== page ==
Op-Ed Contributor - Till Children Do Us Part - NYTimes.com
The answer is yes if the children are unplanned, if one of the partners is unwilling or ambivalent, or if people are forced to give up their jobs and lives to raise the baby. Which I suppose should all be filed under "duh."
Over the past two decades, however, many researchers have concluded that three’s a crowd when it comes to marital satisfaction. More than 25 separate studies have established that marital quality drops, often quite steeply, after the transition to parenthood. And forget the “empty nest” syndrome: when the children leave home, couples report an increase in marital happiness.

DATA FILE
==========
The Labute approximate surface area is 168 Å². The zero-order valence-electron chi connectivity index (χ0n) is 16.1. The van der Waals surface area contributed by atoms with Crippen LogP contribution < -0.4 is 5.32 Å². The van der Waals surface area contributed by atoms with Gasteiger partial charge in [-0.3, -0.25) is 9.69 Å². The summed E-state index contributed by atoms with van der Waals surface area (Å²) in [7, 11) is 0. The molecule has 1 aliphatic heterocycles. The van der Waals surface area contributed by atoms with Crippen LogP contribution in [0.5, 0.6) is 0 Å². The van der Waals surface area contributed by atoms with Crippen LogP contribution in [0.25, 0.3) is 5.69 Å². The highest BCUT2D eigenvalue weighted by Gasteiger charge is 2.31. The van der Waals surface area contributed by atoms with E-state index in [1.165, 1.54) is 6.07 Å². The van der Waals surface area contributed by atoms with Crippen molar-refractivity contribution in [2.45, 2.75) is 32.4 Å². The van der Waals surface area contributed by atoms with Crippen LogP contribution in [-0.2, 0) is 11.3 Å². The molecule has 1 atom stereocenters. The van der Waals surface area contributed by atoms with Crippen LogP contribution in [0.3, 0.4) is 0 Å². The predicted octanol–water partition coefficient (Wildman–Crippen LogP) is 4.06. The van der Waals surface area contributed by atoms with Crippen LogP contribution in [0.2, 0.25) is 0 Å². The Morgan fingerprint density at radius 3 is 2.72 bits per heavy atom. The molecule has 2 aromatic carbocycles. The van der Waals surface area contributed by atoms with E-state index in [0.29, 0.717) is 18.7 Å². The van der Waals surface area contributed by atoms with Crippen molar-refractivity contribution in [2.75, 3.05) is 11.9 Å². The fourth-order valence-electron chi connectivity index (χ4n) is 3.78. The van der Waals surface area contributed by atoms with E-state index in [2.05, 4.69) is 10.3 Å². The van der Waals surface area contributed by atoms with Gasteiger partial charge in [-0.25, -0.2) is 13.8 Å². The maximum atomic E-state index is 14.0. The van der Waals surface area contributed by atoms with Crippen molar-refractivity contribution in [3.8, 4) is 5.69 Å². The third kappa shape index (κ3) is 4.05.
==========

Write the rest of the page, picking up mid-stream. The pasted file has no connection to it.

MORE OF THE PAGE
. . . most studies finding a large drop in marital quality after childbirth do not consider the very different routes that couples travel toward parenthood.
. . .
The Cowans found that the average drop in marital satisfaction was almost entirely accounted for by the couples who slid into being parents, disagreed over it or were ambivalent about it. Couples who planned or equally welcomed the conception were likely to maintain or even increase their marital satisfaction after the child was born.
Marital quality also tends to decline when parents backslide into more traditional gender roles. Once a child arrives, lack of paid parental leave often leads the wife to quit her job and the husband to work more. This produces discontent on both sides. The wife resents her husband’s lack of involvement in child care and housework. The husband resents his wife’s ingratitude for the long hours he works to support the family.